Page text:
Just in time for the start of the semester, Lakhdar Boumediene, the lead plaintiff in Boumediene v. Bush (2008) has a column in the New York Times about his experience being held at Guantanamo for seven years. If you teach the case in class, this should be added to your syllabus immediately.
His story is chilling and heart-breaking and will help your students understand the human carnage that Guantanamo has wrought. As a parent of two young children, I could barely hold back tears reading his story. As an American who thinks his government should be better than this, much better than this, I felt the same.
Here are the first two paragraphs:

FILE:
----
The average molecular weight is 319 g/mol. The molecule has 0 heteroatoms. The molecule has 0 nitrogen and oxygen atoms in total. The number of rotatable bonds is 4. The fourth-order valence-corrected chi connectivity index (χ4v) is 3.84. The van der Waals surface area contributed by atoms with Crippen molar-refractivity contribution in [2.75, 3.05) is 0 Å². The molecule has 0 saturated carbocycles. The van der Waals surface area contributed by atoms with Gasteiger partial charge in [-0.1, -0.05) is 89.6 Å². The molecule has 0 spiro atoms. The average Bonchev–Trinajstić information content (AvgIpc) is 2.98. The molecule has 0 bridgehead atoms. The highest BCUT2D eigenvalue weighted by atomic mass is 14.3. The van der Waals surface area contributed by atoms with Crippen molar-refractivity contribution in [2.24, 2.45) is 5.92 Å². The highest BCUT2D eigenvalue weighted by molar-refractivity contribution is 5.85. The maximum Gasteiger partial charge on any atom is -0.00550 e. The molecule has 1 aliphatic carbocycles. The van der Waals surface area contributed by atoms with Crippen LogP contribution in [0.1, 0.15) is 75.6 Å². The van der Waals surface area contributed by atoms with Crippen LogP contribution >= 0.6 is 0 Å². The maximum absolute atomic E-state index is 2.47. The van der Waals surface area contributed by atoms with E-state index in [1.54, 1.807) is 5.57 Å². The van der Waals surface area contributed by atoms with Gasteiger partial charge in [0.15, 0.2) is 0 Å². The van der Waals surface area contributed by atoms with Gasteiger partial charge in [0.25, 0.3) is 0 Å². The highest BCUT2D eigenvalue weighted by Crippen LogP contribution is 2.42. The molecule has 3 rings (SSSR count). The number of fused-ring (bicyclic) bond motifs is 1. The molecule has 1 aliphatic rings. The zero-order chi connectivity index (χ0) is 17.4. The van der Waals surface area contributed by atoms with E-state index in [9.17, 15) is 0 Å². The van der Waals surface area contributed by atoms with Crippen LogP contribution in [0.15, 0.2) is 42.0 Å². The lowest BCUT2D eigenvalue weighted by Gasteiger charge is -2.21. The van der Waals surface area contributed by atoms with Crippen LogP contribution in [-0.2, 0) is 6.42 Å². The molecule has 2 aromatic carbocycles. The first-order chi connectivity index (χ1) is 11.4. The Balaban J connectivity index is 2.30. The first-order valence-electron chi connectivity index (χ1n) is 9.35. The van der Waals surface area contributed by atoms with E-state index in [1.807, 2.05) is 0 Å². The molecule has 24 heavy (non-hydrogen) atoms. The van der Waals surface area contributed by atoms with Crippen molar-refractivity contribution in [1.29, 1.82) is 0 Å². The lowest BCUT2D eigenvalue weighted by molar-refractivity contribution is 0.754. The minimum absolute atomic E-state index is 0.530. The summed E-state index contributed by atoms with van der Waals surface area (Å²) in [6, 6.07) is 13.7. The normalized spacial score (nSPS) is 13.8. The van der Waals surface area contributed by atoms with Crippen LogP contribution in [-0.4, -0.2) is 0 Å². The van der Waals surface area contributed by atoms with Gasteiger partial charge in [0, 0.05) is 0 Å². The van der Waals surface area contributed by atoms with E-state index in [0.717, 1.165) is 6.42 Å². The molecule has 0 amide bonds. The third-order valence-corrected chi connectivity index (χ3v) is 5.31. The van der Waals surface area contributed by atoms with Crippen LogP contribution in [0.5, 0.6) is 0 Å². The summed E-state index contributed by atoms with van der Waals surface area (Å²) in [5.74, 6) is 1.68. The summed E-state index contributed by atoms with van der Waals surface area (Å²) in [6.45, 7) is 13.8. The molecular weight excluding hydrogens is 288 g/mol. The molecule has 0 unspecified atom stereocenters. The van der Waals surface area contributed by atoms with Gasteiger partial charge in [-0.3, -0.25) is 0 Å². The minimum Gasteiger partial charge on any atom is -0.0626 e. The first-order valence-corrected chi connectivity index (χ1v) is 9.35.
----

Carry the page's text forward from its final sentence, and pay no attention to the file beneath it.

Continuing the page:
ON Wednesday, America’s detention camp at Guantánamo Bay will have been open for 10 years. For seven of them, I was held there without explanation or charge. During that time my daughters grew up without me. They were toddlers when I was imprisoned, and were never allowed to visit or speak to me by phone. Most of their letters were returned as “undeliverable,” and the few that I received were so thoroughly and thoughtlessly censored that their messages of love and support were lost.
Some American politicians say that people at Guantánamo are terrorists, but I have never been a terrorist. Had I been brought before a court when I was seized, my children’s lives would not have been torn apart, and my family would not have been thrown into poverty. It was only after the United States Supreme Court ordered the government to defend its actions before a federal judge that I was finally able to clear my name and be with them again.